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Chapter 3 | Making Disciples for Everyday Life

What might Sundays look like?

Most churches have a rhythm of meeting weekly on a Sunday. But, whatever day, however often, and whatever style, the times where Christians gather for communal worship are significant in forming character, lifestyle, relationships between people, and relationships with God.

Lindsay Caplen, LICC Church Team member and West of England Baptist Association (WEBA) Regional Minister, shares how church services can play their part in this process.

If every aspect of a Christian’s life is significant to God, what is the purpose of them meeting together on a Sunday? And in light of life’s significance beyond the gathering, how might we reorient the hour or two we spend together in services?

Lindsay Caplen has been wrestling with these questions for a number of years; as a pastor, an active church member, a Regional Minister, and, more recently, as a member of the LICC Church Team.

In addressing the first of those questions, Lindsay describes every church service as ‘a huge opportunity to invest in people’s lives. By helping people to worship God fully with their whole selves during the service, it helps them to worship God with their whole selves wherever they go. That’s the theory, anyway.’ So, if we are going to reflect the image of God with the whole of our lives, then we need to bring all of who we are into gathered worship – the good, the bad, and the ugly.

From the moment they walk through the door to the moment they walk back out, the reality of the congregation’s ordinary life can be acknowledged. They can thank God for it, reflect on it, pray about it, see God’s heart for it, and be prepared to head back out into it with greater hope and confidence. In the main, doing this doesn’t mean cutting things that usually happen, but approaching those elements of the worship service with a fresh perspective. People are still welcomed, songs get sung, prayers get prayed, liturgies get read, sermons get preached, blessings get spoken, tea gets drunk. But these things aren’t religious reservoirs, disconnected from God’s wider mission. They are tributaries that flow into it.

Even before the first song is sung, Lindsay believes it’s important to signal to worshippers that the church building is not an escape from the world, but a place we get formed to be worshippers out in the world. That’s why in her previous church, an aerial photograph of the community hangs on the wall next to the door for the congregation to see as they filter through the foyer. Out there matters. It matters to God, and it matters to us.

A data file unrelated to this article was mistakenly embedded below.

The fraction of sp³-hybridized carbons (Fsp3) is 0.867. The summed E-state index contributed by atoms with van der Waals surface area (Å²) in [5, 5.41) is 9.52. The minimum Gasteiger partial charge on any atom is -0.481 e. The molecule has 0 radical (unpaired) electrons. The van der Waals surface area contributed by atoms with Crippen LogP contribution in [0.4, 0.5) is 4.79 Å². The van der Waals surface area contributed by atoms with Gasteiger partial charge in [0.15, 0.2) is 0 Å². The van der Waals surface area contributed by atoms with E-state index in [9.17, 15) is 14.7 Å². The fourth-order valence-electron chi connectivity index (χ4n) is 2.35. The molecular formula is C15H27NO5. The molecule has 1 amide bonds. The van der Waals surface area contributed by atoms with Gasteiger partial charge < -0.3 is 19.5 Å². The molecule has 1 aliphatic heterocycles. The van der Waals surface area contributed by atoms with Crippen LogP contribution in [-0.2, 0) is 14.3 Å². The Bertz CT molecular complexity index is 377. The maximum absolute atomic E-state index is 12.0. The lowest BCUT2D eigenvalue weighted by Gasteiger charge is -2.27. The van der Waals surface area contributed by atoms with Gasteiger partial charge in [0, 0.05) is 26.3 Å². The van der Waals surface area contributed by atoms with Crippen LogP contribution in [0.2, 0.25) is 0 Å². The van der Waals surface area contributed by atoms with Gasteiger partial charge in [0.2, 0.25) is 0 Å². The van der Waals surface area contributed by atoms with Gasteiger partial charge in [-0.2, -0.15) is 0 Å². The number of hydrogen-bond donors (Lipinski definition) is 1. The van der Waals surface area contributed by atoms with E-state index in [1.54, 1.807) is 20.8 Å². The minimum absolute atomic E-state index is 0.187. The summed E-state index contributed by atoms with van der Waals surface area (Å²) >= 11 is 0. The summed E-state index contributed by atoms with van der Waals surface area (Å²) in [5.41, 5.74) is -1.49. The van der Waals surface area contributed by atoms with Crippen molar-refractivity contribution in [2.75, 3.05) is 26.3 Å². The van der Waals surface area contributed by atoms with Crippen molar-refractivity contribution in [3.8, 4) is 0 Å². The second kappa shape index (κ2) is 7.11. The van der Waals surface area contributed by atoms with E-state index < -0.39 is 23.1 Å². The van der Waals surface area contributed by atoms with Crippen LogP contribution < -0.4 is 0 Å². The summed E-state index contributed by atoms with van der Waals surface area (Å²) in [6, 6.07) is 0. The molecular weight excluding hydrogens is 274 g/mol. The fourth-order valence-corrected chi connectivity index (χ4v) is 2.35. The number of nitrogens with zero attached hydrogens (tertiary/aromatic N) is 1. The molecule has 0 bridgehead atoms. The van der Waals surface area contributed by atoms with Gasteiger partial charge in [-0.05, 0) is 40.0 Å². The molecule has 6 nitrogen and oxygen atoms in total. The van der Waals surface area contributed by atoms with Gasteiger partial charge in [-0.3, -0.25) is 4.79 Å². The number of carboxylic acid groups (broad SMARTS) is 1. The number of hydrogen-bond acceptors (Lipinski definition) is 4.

As the body of believers assembles, each part is different. Each with their own frontline, their own web of relationships, their own emotional state. It’s important to recognise this right from the off. When leading a service, Lindsay wants everyone to know they are welcome, and there is no part of who they are or what they do that should be left at the door. So, at the start of the service she led just before this chapter was written, she welcomed people using the words from Beth and Matt Redman’s song, ‘Blessed Be Your Name’. She asked, ‘What kind of road has brought you here today? A road marked with suffering? A dry road through the wilderness? By streams of abundance? Where the sun is shining down on you?’ She then used a simple liturgy from the Whole Life Worship Journey Pack, which encourages everyone to share their joy as well as their doubt, their pain as well as their peace.

From the moment they walk through the door to the moment they walk back out, the reality of the congregation’s ordinary life can be acknowledged.

When leading or preaching, Lindsay isn’t always responsible for choosing the songs, though she is often invited to have some input. Where she can, and where such songs exist, she suggests songs that fit the theme and also embrace God’s concern for our lives and the world.

In a recent service, the band led the congregation in singing ‘Be the God of all my Sundays’ (words by Martin Leckebusch). Behind the words to the second verse was a picture of a train pulling into the local station; a familiar sight for the many commuters in the congregation. It was a simple but powerful way of helping them connect what they were singing to God then, with what they would be doing in less than 24 hours from that moment.

With prayer, as well as praying for the sick, the ministries of the church, and events at the national and international level, Sundays can provide space for people to pray about their frontlines. There are so many ways to do this. Recently, the congregation sang ‘We Seek Your Kingdom’ (lyrics by Noel Robinson, Andy Flannagan, & Graham Hunter), but paused between each verse while Lindsay led them in a short prayer.